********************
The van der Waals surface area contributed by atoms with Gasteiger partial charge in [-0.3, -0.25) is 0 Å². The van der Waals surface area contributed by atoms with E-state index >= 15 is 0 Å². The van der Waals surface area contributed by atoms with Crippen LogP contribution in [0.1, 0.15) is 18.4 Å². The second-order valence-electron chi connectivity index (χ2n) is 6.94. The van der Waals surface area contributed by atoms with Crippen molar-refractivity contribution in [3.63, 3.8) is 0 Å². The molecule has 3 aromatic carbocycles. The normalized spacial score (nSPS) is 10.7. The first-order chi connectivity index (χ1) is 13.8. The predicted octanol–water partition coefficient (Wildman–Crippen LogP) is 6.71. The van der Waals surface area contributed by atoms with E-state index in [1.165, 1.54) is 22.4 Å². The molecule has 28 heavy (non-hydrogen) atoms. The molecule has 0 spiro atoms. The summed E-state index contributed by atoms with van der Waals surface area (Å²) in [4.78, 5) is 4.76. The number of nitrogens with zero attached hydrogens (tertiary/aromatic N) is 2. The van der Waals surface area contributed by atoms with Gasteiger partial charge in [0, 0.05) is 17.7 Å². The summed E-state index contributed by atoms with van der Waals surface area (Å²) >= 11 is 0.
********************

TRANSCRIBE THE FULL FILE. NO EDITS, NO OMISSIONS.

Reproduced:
The van der Waals surface area contributed by atoms with Gasteiger partial charge in [-0.3, -0.25) is 0 Å². The van der Waals surface area contributed by atoms with E-state index >= 15 is 0 Å². The van der Waals surface area contributed by atoms with Crippen LogP contribution in [0.1, 0.15) is 18.4 Å². The second-order valence-electron chi connectivity index (χ2n) is 6.94. The van der Waals surface area contributed by atoms with Crippen molar-refractivity contribution in [3.63, 3.8) is 0 Å². The molecule has 3 aromatic carbocycles. The normalized spacial score (nSPS) is 10.7. The first-order chi connectivity index (χ1) is 13.8. The predicted octanol–water partition coefficient (Wildman–Crippen LogP) is 6.71. The van der Waals surface area contributed by atoms with E-state index in [1.165, 1.54) is 22.4 Å². The molecule has 28 heavy (non-hydrogen) atoms. The molecule has 0 spiro atoms. The summed E-state index contributed by atoms with van der Waals surface area (Å²) in [4.78, 5) is 4.76. The number of nitrogens with zero attached hydrogens (tertiary/aromatic N) is 2. The van der Waals surface area contributed by atoms with Gasteiger partial charge in [0, 0.05) is 17.7 Å². The summed E-state index contributed by atoms with van der Waals surface area (Å²) >= 11 is 0.